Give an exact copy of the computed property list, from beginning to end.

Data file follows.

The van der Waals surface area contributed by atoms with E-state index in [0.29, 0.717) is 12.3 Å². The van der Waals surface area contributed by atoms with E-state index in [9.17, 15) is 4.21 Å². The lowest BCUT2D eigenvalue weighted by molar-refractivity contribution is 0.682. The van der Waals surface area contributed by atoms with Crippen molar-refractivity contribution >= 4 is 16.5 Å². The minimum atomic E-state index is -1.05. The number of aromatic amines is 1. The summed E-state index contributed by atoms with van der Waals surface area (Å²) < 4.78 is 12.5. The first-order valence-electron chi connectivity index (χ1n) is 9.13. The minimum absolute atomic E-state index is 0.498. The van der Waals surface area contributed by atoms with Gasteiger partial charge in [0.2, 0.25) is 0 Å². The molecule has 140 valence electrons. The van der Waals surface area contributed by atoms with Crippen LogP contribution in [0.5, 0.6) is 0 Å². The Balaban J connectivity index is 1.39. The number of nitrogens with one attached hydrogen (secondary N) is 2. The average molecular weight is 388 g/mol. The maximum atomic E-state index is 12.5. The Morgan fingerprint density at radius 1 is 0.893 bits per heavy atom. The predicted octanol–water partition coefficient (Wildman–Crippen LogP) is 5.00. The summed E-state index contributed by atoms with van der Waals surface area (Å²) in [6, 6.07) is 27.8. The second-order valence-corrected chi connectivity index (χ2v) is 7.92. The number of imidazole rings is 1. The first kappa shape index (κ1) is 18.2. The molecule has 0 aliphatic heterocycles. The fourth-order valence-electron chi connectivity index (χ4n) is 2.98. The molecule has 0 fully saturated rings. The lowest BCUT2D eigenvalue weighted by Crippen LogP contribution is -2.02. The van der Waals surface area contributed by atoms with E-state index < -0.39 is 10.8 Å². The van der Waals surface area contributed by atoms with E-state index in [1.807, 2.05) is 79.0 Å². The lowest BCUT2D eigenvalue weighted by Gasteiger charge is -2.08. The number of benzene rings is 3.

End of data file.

The van der Waals surface area contributed by atoms with E-state index in [0.29, 0.717) is 12.3 Å². The van der Waals surface area contributed by atoms with E-state index in [9.17, 15) is 4.21 Å². The lowest BCUT2D eigenvalue weighted by molar-refractivity contribution is 0.682. The van der Waals surface area contributed by atoms with Crippen molar-refractivity contribution >= 4 is 16.5 Å². The minimum atomic E-state index is -1.05. The number of aromatic amines is 1. The summed E-state index contributed by atoms with van der Waals surface area (Å²) < 4.78 is 12.5. The first-order valence-electron chi connectivity index (χ1n) is 9.13. The minimum absolute atomic E-state index is 0.498. The van der Waals surface area contributed by atoms with Gasteiger partial charge in [0.2, 0.25) is 0 Å². The molecule has 140 valence electrons. The van der Waals surface area contributed by atoms with Crippen LogP contribution in [0.5, 0.6) is 0 Å². The Balaban J connectivity index is 1.39. The number of nitrogens with one attached hydrogen (secondary N) is 2. The average molecular weight is 388 g/mol. The maximum atomic E-state index is 12.5. The Morgan fingerprint density at radius 1 is 0.893 bits per heavy atom. The predicted octanol–water partition coefficient (Wildman–Crippen LogP) is 5.00. The summed E-state index contributed by atoms with van der Waals surface area (Å²) in [6, 6.07) is 27.8. The second-order valence-corrected chi connectivity index (χ2v) is 7.92. The number of imidazole rings is 1. The first kappa shape index (κ1) is 18.2. The molecule has 0 aliphatic heterocycles. The fourth-order valence-electron chi connectivity index (χ4n) is 2.98. The molecule has 0 fully saturated rings. The lowest BCUT2D eigenvalue weighted by Crippen LogP contribution is -2.02. The van der Waals surface area contributed by atoms with E-state index < -0.39 is 10.8 Å². The van der Waals surface area contributed by atoms with E-state index in [1.807, 2.05) is 79.0 Å². The lowest BCUT2D eigenvalue weighted by Gasteiger charge is -2.08. The number of benzene rings is 3.